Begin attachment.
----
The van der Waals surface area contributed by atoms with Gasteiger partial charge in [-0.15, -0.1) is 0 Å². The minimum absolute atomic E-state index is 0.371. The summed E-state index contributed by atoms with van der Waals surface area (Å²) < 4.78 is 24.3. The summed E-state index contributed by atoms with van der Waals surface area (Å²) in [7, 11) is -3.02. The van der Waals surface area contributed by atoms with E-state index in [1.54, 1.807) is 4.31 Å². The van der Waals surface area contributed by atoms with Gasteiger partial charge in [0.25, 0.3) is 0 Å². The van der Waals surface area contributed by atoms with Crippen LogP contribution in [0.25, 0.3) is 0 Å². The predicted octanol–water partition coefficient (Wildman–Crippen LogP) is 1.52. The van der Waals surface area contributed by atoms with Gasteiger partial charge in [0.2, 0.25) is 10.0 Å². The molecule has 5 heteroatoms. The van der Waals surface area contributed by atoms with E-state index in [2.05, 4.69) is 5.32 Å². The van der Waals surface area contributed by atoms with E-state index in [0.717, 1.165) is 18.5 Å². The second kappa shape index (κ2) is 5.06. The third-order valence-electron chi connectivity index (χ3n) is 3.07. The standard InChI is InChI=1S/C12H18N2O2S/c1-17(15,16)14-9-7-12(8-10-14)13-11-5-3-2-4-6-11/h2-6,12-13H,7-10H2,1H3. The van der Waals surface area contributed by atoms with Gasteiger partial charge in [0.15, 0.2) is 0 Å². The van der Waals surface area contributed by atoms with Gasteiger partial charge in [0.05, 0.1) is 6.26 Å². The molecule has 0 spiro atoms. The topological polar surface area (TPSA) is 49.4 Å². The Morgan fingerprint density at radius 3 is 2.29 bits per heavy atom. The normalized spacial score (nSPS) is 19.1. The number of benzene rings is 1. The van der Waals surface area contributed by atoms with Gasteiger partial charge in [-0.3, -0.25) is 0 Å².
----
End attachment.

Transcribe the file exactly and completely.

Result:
The van der Waals surface area contributed by atoms with Gasteiger partial charge in [-0.15, -0.1) is 0 Å². The minimum absolute atomic E-state index is 0.371. The summed E-state index contributed by atoms with van der Waals surface area (Å²) < 4.78 is 24.3. The summed E-state index contributed by atoms with van der Waals surface area (Å²) in [7, 11) is -3.02. The van der Waals surface area contributed by atoms with E-state index in [1.54, 1.807) is 4.31 Å². The van der Waals surface area contributed by atoms with Gasteiger partial charge in [0.25, 0.3) is 0 Å². The van der Waals surface area contributed by atoms with Crippen LogP contribution in [0.25, 0.3) is 0 Å². The predicted octanol–water partition coefficient (Wildman–Crippen LogP) is 1.52. The van der Waals surface area contributed by atoms with Gasteiger partial charge in [0.2, 0.25) is 10.0 Å². The molecule has 5 heteroatoms. The van der Waals surface area contributed by atoms with E-state index in [2.05, 4.69) is 5.32 Å². The van der Waals surface area contributed by atoms with E-state index in [0.717, 1.165) is 18.5 Å². The second kappa shape index (κ2) is 5.06. The third-order valence-electron chi connectivity index (χ3n) is 3.07. The standard InChI is InChI=1S/C12H18N2O2S/c1-17(15,16)14-9-7-12(8-10-14)13-11-5-3-2-4-6-11/h2-6,12-13H,7-10H2,1H3. The van der Waals surface area contributed by atoms with Gasteiger partial charge in [0.15, 0.2) is 0 Å². The van der Waals surface area contributed by atoms with Gasteiger partial charge in [0.05, 0.1) is 6.26 Å². The molecule has 0 spiro atoms. The topological polar surface area (TPSA) is 49.4 Å². The Morgan fingerprint density at radius 3 is 2.29 bits per heavy atom. The normalized spacial score (nSPS) is 19.1. The number of benzene rings is 1. The van der Waals surface area contributed by atoms with Gasteiger partial charge in [-0.3, -0.25) is 0 Å².